[2] RCW 50.04.100, which has remained virtually unchanged since its 1945 enactment, provides:

"Employment", subject only to the other provisions of this title, means personal service, of whatever nature, unlimited by the relationship of master and servant as known to the common law or any other legal relationship, including service in interstate commerce, performed for wages or under any contract calling for the performance of personal services, written or oral, express or implied. Personal services performed for an employing unit by one or more contractors or subcontractors acting individually or as a partnership, which do not meet the provisions of RCW 50.04.140, shall be considered employment of the employing unit: Provided, however, That such contractor or subcontractor shall be an employer under the provisions of this title in respect to personal services performed by individuals for such contractor or subcontractor.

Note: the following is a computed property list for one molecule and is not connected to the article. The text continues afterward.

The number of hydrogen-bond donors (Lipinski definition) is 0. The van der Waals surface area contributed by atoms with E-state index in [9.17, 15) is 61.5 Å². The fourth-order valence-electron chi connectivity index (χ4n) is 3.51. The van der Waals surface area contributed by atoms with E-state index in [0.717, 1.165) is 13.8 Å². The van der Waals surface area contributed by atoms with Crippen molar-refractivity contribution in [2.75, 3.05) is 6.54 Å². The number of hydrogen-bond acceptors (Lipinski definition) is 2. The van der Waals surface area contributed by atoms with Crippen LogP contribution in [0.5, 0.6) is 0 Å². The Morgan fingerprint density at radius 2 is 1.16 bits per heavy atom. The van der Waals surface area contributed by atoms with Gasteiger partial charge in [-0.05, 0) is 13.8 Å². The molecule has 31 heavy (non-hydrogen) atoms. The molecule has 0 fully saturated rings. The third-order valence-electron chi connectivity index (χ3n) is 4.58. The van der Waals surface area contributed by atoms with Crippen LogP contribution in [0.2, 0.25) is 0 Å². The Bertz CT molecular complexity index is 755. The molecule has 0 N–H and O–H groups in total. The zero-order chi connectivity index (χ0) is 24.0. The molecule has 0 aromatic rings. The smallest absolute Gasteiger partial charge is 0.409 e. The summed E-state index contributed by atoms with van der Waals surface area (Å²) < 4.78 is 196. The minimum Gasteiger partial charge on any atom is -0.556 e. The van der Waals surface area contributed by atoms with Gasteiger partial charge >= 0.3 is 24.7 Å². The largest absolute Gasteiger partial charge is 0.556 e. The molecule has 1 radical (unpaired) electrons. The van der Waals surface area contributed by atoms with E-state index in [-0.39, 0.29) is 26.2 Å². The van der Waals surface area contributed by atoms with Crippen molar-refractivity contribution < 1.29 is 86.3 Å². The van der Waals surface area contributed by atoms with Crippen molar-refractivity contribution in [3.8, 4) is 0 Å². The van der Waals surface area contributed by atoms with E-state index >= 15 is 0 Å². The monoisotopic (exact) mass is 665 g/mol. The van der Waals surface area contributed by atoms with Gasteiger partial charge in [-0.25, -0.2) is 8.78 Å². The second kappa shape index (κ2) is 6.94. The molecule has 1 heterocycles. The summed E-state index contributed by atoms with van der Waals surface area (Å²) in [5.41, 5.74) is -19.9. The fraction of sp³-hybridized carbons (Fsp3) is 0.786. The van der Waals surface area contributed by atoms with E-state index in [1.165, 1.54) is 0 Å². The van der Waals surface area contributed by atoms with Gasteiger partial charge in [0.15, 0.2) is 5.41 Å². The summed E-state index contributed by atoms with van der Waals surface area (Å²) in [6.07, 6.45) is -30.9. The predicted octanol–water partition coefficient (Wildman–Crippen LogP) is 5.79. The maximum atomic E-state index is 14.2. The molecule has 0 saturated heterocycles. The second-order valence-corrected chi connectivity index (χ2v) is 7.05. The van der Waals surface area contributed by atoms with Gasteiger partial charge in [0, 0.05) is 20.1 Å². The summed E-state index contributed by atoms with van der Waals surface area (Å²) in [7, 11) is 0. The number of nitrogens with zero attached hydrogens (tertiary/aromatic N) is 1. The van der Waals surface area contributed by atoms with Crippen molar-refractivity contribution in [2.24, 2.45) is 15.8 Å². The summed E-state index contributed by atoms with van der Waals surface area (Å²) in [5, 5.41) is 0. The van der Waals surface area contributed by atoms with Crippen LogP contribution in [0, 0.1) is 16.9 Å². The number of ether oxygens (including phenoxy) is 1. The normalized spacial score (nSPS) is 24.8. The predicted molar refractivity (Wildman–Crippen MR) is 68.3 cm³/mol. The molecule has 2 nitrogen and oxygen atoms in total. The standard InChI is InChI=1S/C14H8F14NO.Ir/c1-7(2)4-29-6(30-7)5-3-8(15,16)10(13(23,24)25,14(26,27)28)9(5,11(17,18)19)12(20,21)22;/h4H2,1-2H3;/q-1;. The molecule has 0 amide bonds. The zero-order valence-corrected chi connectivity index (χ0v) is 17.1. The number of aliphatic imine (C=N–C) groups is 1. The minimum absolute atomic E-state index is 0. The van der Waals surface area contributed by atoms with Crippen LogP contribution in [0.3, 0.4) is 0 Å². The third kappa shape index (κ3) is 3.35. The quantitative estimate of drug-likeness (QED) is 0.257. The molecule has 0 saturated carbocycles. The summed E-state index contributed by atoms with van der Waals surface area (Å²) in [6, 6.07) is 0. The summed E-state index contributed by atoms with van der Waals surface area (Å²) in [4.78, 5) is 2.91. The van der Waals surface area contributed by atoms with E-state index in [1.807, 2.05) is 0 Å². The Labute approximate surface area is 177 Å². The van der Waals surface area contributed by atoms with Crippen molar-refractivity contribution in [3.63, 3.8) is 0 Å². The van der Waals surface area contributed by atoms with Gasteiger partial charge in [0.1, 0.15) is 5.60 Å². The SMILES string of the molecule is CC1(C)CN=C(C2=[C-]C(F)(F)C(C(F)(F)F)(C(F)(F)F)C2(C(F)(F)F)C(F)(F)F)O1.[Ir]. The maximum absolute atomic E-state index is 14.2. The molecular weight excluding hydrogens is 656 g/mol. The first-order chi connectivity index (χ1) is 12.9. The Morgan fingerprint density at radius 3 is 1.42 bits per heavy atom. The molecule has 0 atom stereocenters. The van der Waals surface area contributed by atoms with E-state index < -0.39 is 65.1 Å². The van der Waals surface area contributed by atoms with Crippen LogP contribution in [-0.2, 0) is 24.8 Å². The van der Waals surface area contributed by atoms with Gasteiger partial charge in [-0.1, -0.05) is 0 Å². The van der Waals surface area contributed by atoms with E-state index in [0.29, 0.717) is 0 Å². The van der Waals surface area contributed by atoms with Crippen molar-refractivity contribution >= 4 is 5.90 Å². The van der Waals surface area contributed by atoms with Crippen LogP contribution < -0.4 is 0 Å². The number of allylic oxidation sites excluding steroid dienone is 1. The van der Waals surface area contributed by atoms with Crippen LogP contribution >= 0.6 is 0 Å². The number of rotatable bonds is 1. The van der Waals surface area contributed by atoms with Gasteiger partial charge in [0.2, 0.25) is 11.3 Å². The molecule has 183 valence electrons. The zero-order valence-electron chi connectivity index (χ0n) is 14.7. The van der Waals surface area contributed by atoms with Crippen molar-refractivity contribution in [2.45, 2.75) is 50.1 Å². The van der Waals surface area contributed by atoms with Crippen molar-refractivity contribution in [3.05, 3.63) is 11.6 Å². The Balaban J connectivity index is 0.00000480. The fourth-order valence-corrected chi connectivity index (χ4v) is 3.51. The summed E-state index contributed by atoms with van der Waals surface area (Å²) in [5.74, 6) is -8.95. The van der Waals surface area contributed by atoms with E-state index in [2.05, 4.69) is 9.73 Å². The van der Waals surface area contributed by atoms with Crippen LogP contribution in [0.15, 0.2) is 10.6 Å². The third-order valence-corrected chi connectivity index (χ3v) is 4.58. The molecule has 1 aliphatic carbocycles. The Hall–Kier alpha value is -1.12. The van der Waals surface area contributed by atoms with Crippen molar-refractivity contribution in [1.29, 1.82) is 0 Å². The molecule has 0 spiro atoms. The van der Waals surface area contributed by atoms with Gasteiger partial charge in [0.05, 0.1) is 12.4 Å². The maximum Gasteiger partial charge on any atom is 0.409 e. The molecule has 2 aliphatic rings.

(Italics ours.) Laws of 1945, ch. 35, § 11, p. 79. Prior to 1945, the term "service," rather than the term "personal service," was used to define "employment." Laws of 1943, ch. 127, § 13, p. 337. It is contended that since under the contract the bundle dropping need not be done personally by a party to that contract, the department's commissioner erred when he ruled that bundle droppers perform "personal services."

Shortly after the 1945 enactment, this court reviewed RCW 50.04.100 in Skrivanich v. Davis, 29 Wn.2d 150, 186 P.2d 364 (1947). That case held that, pursuant to the 1945 amendments to the unemployment compensation act, fishing vessel owners were "employers" as to fishermen who worked their boats and that the fishermen performed "personal services." Skrivanich, at 165-66. The Skrivanich *563 court ruled that "the duties performed by the various members of the crews constituted personal services performed for the benefit of the boat owners, thereby falling within the term `employment' as used in the unemployment compensation act." Skrivanich, at 161.